Sometimes, as the monologue makes very clear, sometimes the fury, the catharsis can be the cleansing of the soul, the clearing of the mind that can allow strategic action. Other times it can be something which ends up being enjoyed as the action itself, rather than the first step to political action. That dangerous step of boldly and angrily declaring yourself out of agency or activity.
I remember last year when the elected officials at Adelup and at the Legislature quietly passed for themselves a pay increase. The amount of anger that appeared was significant. For a few days it was everywhere. People would randomly speak out it. People would randomly rant about it on social media. It was even in the papers and on the radio. Some politicians felt the pressure while others knew that it would go away. For the most part it did. It got subsumed into the general distrust that people have about their elected leaders and feeling that they are inept or corrupt. The anger became nothing, didn't inspire much new vigilance, didn't create a large amount of change (although there were a few quiet protests and a few voices on social media who are still trying to remind everyone). But this is always the task of the activist, the activator, the community organizer of whatever political persuasion. Gaige huyong gi kumunidat i binibu. Guaha na biahi i manannok pat ti manoppan. Lao gigon na humongga pat mali'e', debi di un hakot, sa' ayu i amot para i prublema yan chetnot gi taotao-mu.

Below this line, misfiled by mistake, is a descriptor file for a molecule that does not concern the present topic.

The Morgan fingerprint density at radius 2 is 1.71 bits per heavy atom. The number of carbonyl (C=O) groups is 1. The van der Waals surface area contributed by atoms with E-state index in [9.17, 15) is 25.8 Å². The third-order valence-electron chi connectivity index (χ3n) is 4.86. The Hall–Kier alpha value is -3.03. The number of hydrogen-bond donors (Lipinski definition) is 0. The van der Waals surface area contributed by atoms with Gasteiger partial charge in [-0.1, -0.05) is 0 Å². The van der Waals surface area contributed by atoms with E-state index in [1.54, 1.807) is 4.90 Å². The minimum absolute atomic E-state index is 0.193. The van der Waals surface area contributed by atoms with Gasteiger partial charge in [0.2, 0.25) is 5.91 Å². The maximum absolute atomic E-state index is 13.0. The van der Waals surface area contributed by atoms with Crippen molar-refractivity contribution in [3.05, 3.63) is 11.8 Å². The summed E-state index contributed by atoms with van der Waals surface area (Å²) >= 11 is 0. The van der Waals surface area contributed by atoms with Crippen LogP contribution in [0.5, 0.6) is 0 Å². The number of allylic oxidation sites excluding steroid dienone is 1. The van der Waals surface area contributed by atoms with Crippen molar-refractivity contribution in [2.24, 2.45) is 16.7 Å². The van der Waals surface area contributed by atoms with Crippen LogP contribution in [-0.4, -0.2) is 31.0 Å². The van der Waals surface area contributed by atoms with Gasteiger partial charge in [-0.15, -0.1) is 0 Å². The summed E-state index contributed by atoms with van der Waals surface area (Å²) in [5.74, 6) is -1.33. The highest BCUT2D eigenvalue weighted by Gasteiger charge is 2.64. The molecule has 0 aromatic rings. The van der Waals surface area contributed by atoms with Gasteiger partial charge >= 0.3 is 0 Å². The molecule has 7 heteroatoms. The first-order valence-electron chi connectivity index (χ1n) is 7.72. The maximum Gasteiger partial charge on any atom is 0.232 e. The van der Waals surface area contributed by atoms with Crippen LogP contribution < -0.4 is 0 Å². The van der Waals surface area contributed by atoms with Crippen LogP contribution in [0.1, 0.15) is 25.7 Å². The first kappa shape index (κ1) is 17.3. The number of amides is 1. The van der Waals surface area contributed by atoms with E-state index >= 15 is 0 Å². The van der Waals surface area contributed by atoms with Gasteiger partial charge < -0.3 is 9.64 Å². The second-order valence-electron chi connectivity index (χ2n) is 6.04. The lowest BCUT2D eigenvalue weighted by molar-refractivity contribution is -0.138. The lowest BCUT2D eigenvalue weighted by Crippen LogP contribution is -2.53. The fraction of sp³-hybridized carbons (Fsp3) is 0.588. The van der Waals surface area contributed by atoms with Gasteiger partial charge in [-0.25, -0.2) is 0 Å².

Here below is the tirade from the movie Network, it was performed by Peter Finch, playing the role of Howard Beale:
I don't have to tell you things are bad. Everybody knows things are bad. It's a depression. Everybody's out of work or scared of losing their job. The dollar buys a nickel's worth. Banks are going bust. Shopkeepers keep a gun under the counter. Punks are running wild in the street and there's nobody anywhere who seems to know what to do, and there's no end to it. We know the air is unfit to breathe and our food is unfit to eat, and we sit watching our TVs while some local newscaster tells us that today we had fifteen homicides and sixty-three violent crimes, as if that's the way it's supposed to be.
We know things are bad - worse than bad. They're crazy. It's like everything everywhere is going crazy, so we don't go out anymore. We sit in the house, and slowly the world we are living in is getting smaller, and all we say is: 'Please, at least leave us alone in our living rooms. Let me have my toaster and my TV and my steel-belted radials and I won't say anything. Just leave us alone.'
Well, I'm not gonna leave you alone. I want you to get MAD! I don't want you to protest. I don't want you to riot - I don't want you to write to your congressman, because I wouldn't know what to tell you to write. I don't know what to do about the depression and the inflation and the Russians and the crime in the street. All I know is that first you've got to get mad. (shouting) You've got to say: 'I'm a human being, god-dammit! My life has value!'
So, I want you to get up now. I want all of you to get up out of your chairs. I want you to get up right now and go to the window. Open it, and stick your head out, and yell: 'I'm as mad as hell, and I'm not gonna take this anymore!'
I want you to get up right now. Sit up. Go to your windows. Open them and stick your head out and yell - 'I'm as mad as hell and I'm not gonna take this anymore!' Things have got to change. But first, you've gotta get mad!...You've got to say, 'I'm as mad as hell, and I'm not gonna take this anymore!' Then we'll figure out what to do about the depression and the inflation and the oil crisis. But first, get up out of your chairs, open the window, stick your head out, and yell, and say it: 'I'm as mad as hell, and I'm not gonna take this anymore!'